"She said she didn't have anyone else who would donate. When I enquired about the boy's father, she said, 'I spoke to him and he's refused to donate.'"
Dr Devesh Dubey

"The father said he'll have weakness if he donates blood. I was stunned. The woman started sobbing, and I felt helpless," he says.

"The boy only needed three units of blood. I spoke to the social worker attached to the hospital to see if we could sign off on it without replacement, and we gave it to them."

"The problem", Dr Dubey says, "is that we can't do this for every patient. The blood bank only has so much blood. We have to take the call on a case-to-case basis."
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'You Can't Manufacture Blood'

According to the Ministry of Health and Family Welfare, India's annual requirement for blood is around 1.5 crore units per year, while in reality, only around 1 crore units are available.

This gap in supply and demand of blood poses a major public health crisis in the country. For example, around 70 percent of postpartum hemorrhage (PPH)-related deaths in India are due to lack of immediate availability of blood.

This gap only widened during the COVID pandemic, with lockdowns putting a pause on blood donation camps, and the general air of health anxiety.

While donation rates have gone back to pre-pandemic levels, explains Jayadeep Gupta founder of Friends2Support, a portal for voluntary blood donation, it is not uncommon for families to struggle to find blood.

Although it is illegal, why is there a thriving market for paid blood donors in India?

Sometimes, even the patient's own family refuses to donate blood.

(Photo: FIT/Vibhushita Singh)

"You can't manufacture blood. The only way to close this gap is through voluntary donations."

So essentially, what the booming business of paid blood donation is doing is just filling a chasm that's begging to be filled.

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Needless to Say, Unregulated, Paid Blood Donation Is Dangerous

Paid blood donation is not the best of practices, for both recipients as well as the donors, say experts. Unregulated buying and selling of blood ups the risk of contamination and deadly infections slipping through.

Moreover, in extreme cases, there have been reports of people, particularly migrant workers, being exploited and forced to give blood multiple times a week at the cost of their own health and wellbeing.

"The paid donors are generally young boys, between the ages of 20 and 25, from very poor backgrounds," says Dr Dubey.

"Sometimes, people have come in with multiple pricks on their arms, that's another giveaway. One time, someone I had screened before came back again for donation just a week later."

"This will no doubt be detrimental to their health," he adds. Moreover, if caught, they face the risk of jail time.

The protocol is to ask every donor a set of questions before we take their blood.

"If they seem suspicious, we ask them questions like, 'how are you related to the patient?', 'what is the patient's name?', and 'what surgery are they having?', to sus them out. If we get enough proof, we either defer them, or hand them over to the cops," Dr Priyansha Gupta, PG resident, Public Health, who has worked in Delhi's AIIMS blood bank in the past.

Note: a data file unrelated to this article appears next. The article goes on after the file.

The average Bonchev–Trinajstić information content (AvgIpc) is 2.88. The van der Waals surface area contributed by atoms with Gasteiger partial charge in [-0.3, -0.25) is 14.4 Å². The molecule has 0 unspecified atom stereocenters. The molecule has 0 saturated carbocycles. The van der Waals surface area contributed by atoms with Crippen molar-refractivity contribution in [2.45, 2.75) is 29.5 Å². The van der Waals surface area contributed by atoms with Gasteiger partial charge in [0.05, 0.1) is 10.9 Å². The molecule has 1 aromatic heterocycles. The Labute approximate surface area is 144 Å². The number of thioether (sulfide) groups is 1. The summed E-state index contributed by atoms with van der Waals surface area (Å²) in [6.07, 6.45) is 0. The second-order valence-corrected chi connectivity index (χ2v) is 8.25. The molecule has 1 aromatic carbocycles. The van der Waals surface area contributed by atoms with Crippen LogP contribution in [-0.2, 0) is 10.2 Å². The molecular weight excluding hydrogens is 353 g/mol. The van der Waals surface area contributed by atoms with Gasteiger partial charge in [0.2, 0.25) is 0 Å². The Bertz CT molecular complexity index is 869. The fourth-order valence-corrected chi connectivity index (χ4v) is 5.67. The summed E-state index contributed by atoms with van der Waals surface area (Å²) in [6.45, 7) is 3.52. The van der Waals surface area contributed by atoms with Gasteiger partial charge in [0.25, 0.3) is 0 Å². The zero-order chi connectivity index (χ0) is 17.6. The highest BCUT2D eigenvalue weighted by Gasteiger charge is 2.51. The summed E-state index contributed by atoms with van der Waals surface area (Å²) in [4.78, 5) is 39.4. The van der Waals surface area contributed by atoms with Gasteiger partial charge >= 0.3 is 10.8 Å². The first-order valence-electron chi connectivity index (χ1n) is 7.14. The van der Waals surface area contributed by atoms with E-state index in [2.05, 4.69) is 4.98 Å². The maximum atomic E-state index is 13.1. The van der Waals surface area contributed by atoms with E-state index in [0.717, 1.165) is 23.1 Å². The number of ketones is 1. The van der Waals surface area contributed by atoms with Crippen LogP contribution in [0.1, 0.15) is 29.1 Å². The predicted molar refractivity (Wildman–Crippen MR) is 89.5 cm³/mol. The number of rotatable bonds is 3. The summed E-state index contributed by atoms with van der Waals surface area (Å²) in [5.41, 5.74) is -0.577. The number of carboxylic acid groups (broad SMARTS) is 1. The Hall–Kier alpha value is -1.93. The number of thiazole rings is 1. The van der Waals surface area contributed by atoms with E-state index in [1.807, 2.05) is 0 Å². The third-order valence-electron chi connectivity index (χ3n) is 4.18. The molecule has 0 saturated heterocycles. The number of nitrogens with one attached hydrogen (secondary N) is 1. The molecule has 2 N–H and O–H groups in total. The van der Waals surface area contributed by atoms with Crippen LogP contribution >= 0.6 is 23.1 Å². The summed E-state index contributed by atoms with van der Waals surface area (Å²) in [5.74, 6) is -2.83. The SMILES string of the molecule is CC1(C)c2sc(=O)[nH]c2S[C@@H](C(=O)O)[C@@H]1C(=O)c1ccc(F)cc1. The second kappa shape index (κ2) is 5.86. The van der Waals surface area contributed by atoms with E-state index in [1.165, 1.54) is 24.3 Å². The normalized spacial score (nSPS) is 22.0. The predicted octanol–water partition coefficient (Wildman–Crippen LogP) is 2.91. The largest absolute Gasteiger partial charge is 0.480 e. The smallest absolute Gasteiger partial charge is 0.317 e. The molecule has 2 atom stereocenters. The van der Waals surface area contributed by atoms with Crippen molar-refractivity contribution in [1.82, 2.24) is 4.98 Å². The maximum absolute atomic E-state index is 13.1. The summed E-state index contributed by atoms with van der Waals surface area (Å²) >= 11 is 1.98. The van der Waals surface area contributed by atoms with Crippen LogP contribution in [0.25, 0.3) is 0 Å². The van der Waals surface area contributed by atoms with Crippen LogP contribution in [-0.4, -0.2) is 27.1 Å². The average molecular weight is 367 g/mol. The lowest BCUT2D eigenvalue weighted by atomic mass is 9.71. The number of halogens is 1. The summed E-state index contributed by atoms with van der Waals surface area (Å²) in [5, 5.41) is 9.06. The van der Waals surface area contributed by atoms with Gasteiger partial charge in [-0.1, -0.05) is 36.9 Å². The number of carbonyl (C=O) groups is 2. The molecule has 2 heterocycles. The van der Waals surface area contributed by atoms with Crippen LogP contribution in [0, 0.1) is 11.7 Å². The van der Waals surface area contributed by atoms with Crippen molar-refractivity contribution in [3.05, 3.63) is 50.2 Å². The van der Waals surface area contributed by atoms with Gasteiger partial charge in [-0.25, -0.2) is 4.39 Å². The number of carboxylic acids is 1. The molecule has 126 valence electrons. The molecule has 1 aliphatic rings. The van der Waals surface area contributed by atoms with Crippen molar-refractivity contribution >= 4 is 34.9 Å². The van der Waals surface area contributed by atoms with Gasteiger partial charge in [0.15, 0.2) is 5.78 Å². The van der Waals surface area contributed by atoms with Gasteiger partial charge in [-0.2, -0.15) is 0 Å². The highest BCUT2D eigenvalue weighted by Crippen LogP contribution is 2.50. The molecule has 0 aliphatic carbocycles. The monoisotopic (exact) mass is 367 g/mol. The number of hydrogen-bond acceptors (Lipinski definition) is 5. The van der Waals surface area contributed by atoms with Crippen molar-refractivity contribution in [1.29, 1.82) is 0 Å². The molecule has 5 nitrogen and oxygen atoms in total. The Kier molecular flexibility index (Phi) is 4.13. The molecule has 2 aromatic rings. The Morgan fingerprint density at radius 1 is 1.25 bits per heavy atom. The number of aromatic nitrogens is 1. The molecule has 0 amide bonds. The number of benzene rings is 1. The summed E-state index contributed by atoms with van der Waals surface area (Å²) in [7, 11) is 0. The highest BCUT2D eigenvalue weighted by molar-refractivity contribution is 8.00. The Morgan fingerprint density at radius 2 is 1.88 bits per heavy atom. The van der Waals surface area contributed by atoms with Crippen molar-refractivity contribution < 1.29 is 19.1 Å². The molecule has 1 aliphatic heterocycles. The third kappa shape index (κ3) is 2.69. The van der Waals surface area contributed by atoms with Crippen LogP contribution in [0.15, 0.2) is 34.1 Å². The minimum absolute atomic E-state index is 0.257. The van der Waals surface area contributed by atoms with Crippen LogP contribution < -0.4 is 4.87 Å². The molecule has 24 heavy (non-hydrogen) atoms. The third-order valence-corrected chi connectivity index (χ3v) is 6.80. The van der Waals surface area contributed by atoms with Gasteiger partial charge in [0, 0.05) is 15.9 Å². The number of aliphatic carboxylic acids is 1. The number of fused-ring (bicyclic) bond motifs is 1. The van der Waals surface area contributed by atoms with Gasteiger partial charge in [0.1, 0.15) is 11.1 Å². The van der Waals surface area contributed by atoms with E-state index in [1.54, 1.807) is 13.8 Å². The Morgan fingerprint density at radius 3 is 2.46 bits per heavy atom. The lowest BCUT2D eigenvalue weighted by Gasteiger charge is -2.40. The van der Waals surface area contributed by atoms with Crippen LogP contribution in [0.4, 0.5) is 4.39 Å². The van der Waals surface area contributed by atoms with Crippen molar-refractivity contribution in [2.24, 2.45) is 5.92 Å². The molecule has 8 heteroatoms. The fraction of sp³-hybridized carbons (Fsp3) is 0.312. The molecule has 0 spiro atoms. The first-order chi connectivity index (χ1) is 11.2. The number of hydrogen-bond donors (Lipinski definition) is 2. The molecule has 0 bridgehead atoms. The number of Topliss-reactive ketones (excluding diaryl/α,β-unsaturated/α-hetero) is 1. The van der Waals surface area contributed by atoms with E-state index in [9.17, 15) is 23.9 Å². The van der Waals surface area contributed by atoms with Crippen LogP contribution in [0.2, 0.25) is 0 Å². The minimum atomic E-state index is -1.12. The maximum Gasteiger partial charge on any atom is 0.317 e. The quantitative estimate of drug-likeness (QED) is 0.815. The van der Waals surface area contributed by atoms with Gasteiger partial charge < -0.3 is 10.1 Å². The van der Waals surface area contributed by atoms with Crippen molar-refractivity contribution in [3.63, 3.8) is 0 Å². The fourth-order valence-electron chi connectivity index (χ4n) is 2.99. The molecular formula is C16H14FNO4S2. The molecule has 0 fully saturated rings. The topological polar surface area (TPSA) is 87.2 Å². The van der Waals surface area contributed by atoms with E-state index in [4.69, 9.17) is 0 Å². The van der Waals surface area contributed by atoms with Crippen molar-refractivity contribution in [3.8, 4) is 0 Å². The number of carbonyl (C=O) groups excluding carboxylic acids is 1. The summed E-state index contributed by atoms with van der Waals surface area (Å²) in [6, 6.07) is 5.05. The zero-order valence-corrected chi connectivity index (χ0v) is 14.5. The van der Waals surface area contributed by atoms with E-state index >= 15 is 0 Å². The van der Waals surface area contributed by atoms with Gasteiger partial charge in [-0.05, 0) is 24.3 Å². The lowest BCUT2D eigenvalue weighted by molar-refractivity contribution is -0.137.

Although it is illegal, why is there a thriving market for paid blood donors in India?

These blood donors are sometimes forced to donate multiple times a month.

(Photo: FIT/Vibhushita Singh)

What, then, happens to the families who desperately need blood when their donors are deferred?

Dr Dubey says they are referred to the social workers attached to the hospital to get them help.

"In cases of emergency, at government hospitals, the patient is given blood no-questions-asked. All the blood that is given from our blood bank is given free of charge, no matter how many units the patient needs," says a senior official at one of India's leading government hospitals who didn't want to be named.

"But you have to understand, blood is a scarce commodity, and there's only so much we have."
Senior Official
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But the Final Solution Is Not Regulation

It all essentially boils down to the gap in supply and demand. The solution, according to experts is to encourage voluntary donations, along with promoting better supply chain management.

"Like we pay tax, everyone who qualifies to should donate blood regularly. Only then can we stop these kinds of practices," says Dr Dubey.

"What we want from the government, and blood banks is that replacement blood donation should not be a requirement for patients whose lives are dependent on blood transfusion, like thalassaemics."
Shobha Tuli, founder member of Thalassaemics India

According to Tuli, to get people to donate blood voluntarily, it is important to inform people about the scarcity, and the requirements of patients whose lives are dependent on their donations.

To make this happen, "More mobile blood donation vans, camps, and most importantly, increasing public trust in the safety of blood donation, can all help," she adds.

In fact, it might be the only way people like Shalini's son, Sumit, and others like them can have a fighting chance at life without having to shell out a hefty sum, while also putting someone else's wellbeing at risk.

(At The Quint, we are answerable only to our audience. Play an active role in shaping our journalism by becoming a member. Because the truth is worth it.)